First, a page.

A Hearty Congratulations to the Bay Area's own Brandon Brown who recently received a National Endowment for the Arts Creative Writing Fellowship!
Brandon Brown is the author of four books of poetry, most recently Top 40 (Roof) and the forthcoming Shadow Lanka (Big Lucks). His poetry and prose have appeared recently or will appear soon in Open Space, Art Practical, Maggy, Elderly, Berkeley Poetry Review, and Where Eagles Dare. He is an editor at Krupskaya, occasionally publishes small press materials under the imprint OMG!, and helps curate the Heart’s Desire reading series at the Bay Area Public School.
I have always admired the way Brandon's writing moves across multiple linguistic registers from pop culture to the classics. It does so with wit and linguistic and rhetorical flair. It is capable of bragging and being humble simultaneously. In its crossing and ability to register feeling, capaciously and often with a punch, his writing reminds me of Frank O'Hara's.
You believe the writing when it claims: "Dunno, but I do feel these feelings and feel torn apart" (The Poems of Gaius Valerius Catullus 156).
Here is section 50 from Brandon's poem "Sparrow" in The Poems of Gaius Valerius Catullus from Krupskaya:
Dear God, it's me, Catullus, except this time I'm talking to you as a virgin, in stanzas of three glyconics followed by a pherecratean, a metrical system found in the work of Anacreon (6th century BCE). Each stanza observes synaphaea, or 'fastening together,' and each glyconic ends with a syllable that is long. Halfway through the poem I start to talk about your name, and how powerful you are, and how you're the moon and the vegetables I eat and are really old, and sui generis, so spritely, so gentle.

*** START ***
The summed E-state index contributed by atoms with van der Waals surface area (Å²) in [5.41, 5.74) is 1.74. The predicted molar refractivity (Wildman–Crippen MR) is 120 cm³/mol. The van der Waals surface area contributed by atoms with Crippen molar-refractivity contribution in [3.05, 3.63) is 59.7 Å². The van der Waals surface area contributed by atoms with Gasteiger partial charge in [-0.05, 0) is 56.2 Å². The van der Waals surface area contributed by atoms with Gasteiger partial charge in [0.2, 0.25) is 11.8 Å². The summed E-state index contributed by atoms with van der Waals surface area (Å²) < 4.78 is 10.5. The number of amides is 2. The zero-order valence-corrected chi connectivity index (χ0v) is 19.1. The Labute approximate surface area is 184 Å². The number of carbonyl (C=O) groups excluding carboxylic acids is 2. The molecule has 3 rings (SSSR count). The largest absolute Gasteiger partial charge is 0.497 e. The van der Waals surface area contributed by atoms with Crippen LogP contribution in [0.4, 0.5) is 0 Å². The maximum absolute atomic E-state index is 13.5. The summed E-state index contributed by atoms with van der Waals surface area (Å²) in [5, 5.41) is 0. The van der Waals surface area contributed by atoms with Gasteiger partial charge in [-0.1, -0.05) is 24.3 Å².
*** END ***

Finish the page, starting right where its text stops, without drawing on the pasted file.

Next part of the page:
And section 29:
of his community who have caused him outrage, and lovebirds who have rearranged spatialities that Catullus had found pleasing. I have belabored this because it gives me an opportunity to talk about the process of translation in this book called The Poems of Gaius Valerius Catullus. Translation as I understand it involves a preceding writing, a proceeding writing--in between is the body that translates. The preceding writing is absorbed by the body of the translator in the act of reading. And when the translator writes something down which proceeds from the act of reading and the preceding writing, that is called "translation." However, far from idealizing repetition, this translation
So many sections of this poem hang in medias res, inviting the reader to turn the page. Get the book to find out where the next section takes you.
Brandon has kindly shared with us the poem he submitted to the NEA Committee. Enjoy!